A 35-year postal veteran, Patrick Donahoe became postmaster general last month. (Colin Kelly / Staff)
The U.S. Postal Service will cut 7,500 jobs through early retirements and a reduction in force, Postmaster General Patrick Donahoe said Friday. About 2,000 of those could be postmaster positions, with the remainder coming from line supervisors and administrators.
Donahoe announced the move shortly before being sworn into the job he has held since early last month.
Some of the targeted positions are currently vacant; the planned reductions are part of a restructuring that is supposed to save $700 million annually, a USPS spokeswoman said. While the affected jobs make up a small fraction of the Postal Service's total work force of some 676,000, they represent 10 to 20 percent of postmaster, line supervisor and administrative slots, Donahoe said.
The downsizing is supposed to begin by the end of March; Donahoe has already pruned the ranks of USPS top management mostly vice presidents, from 41 to 34, and announced the closing of an area office in Memphis.
"We are taking a very deliberate and thoughtful process to try to match up how we structure ourselves with what we want to do," Donahoe said Friday. As part of the same reorganization, the agency is also looking at closing 10 of its 74 district offices. Donahoe said some candidates have been identified, but he declined to name them and said no final decisions have been made.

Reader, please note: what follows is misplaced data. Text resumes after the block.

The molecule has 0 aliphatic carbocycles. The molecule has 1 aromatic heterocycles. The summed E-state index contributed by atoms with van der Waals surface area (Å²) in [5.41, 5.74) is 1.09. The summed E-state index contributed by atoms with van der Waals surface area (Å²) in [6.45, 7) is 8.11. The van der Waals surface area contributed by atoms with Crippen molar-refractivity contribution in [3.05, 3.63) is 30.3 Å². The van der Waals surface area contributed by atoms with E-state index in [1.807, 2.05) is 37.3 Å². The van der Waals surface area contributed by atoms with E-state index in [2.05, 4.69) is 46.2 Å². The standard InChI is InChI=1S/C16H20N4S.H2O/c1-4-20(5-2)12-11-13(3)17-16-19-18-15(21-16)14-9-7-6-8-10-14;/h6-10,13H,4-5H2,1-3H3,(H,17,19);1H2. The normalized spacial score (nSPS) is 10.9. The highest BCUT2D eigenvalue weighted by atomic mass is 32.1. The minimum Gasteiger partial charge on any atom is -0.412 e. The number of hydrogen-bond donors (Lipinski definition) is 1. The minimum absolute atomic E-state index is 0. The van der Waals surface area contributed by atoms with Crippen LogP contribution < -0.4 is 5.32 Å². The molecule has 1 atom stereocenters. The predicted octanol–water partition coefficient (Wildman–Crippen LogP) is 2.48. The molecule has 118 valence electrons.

The elimination of some 2,000 postmaster jobs could also affect a like number of post offices, he acknowledged. "Some will be closed, some will be consolidated." In some small communities, the work could be contracted out to a general store. The Postal Service will also increasingly stress customer access through its website and other "alternative channels," he said.
A 35-year postal veteran, Donahoe became postmaster general last month; the audience for Friday's ceremonial swearing-in at USPS headquarters included some 300 postal employees, union leaders and regulators.
"He has demonstrated the ability to drive large-scale change — the types of change that are necessary to ensure the long-term viability and the strength of the Postal Service far into the future," Louis Giuliano, chairman of the USPS Board of Governors, said before administering the oath of office.